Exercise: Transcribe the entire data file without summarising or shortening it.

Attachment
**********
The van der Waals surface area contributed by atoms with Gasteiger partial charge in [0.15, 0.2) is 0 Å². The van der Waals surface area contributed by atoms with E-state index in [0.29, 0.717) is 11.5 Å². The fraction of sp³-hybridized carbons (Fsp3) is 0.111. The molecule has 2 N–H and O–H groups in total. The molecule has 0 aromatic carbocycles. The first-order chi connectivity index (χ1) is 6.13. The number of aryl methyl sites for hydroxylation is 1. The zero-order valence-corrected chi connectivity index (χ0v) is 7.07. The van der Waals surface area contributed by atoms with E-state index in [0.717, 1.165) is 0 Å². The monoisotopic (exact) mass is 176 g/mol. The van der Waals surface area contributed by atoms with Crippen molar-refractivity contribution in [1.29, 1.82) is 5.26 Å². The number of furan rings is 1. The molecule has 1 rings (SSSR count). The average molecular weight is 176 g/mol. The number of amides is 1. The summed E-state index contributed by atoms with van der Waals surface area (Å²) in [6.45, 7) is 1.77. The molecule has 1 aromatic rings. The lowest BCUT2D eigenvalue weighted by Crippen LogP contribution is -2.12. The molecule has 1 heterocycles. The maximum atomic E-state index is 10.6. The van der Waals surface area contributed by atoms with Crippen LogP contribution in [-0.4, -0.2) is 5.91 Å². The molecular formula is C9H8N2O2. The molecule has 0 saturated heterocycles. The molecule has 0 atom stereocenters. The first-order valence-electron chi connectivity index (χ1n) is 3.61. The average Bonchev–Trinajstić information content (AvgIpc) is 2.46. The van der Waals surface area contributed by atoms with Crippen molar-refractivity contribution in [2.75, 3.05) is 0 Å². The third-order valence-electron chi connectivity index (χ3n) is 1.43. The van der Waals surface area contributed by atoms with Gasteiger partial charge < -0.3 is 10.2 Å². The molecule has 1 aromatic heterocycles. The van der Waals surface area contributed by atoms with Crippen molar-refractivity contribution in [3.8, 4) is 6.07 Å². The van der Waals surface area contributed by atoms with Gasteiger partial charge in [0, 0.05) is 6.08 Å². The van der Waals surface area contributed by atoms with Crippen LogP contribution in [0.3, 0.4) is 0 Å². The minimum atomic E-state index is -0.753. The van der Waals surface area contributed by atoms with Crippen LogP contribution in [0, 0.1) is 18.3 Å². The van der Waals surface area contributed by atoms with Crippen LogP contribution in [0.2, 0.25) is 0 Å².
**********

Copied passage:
The van der Waals surface area contributed by atoms with Gasteiger partial charge in [0.15, 0.2) is 0 Å². The van der Waals surface area contributed by atoms with E-state index in [0.29, 0.717) is 11.5 Å². The fraction of sp³-hybridized carbons (Fsp3) is 0.111. The molecule has 2 N–H and O–H groups in total. The molecule has 0 aromatic carbocycles. The first-order chi connectivity index (χ1) is 6.13. The number of aryl methyl sites for hydroxylation is 1. The zero-order valence-corrected chi connectivity index (χ0v) is 7.07. The van der Waals surface area contributed by atoms with E-state index in [0.717, 1.165) is 0 Å². The monoisotopic (exact) mass is 176 g/mol. The van der Waals surface area contributed by atoms with Crippen molar-refractivity contribution in [1.29, 1.82) is 5.26 Å². The number of furan rings is 1. The molecule has 1 rings (SSSR count). The average molecular weight is 176 g/mol. The number of amides is 1. The summed E-state index contributed by atoms with van der Waals surface area (Å²) in [6.45, 7) is 1.77. The molecule has 1 aromatic rings. The lowest BCUT2D eigenvalue weighted by Crippen LogP contribution is -2.12. The molecule has 1 heterocycles. The maximum atomic E-state index is 10.6. The van der Waals surface area contributed by atoms with Crippen LogP contribution in [-0.4, -0.2) is 5.91 Å². The molecular formula is C9H8N2O2. The molecule has 0 saturated heterocycles. The molecule has 0 atom stereocenters. The first-order valence-electron chi connectivity index (χ1n) is 3.61. The average Bonchev–Trinajstić information content (AvgIpc) is 2.46. The van der Waals surface area contributed by atoms with Crippen molar-refractivity contribution in [2.75, 3.05) is 0 Å². The third-order valence-electron chi connectivity index (χ3n) is 1.43. The van der Waals surface area contributed by atoms with Gasteiger partial charge < -0.3 is 10.2 Å². The molecule has 1 aromatic heterocycles. The van der Waals surface area contributed by atoms with Crippen molar-refractivity contribution in [3.8, 4) is 6.07 Å². The van der Waals surface area contributed by atoms with Gasteiger partial charge in [0, 0.05) is 6.08 Å². The van der Waals surface area contributed by atoms with Crippen LogP contribution in [0.3, 0.4) is 0 Å². The minimum atomic E-state index is -0.753. The van der Waals surface area contributed by atoms with Crippen LogP contribution in [0, 0.1) is 18.3 Å². The van der Waals surface area contributed by atoms with Crippen LogP contribution in [0.2, 0.25) is 0 Å².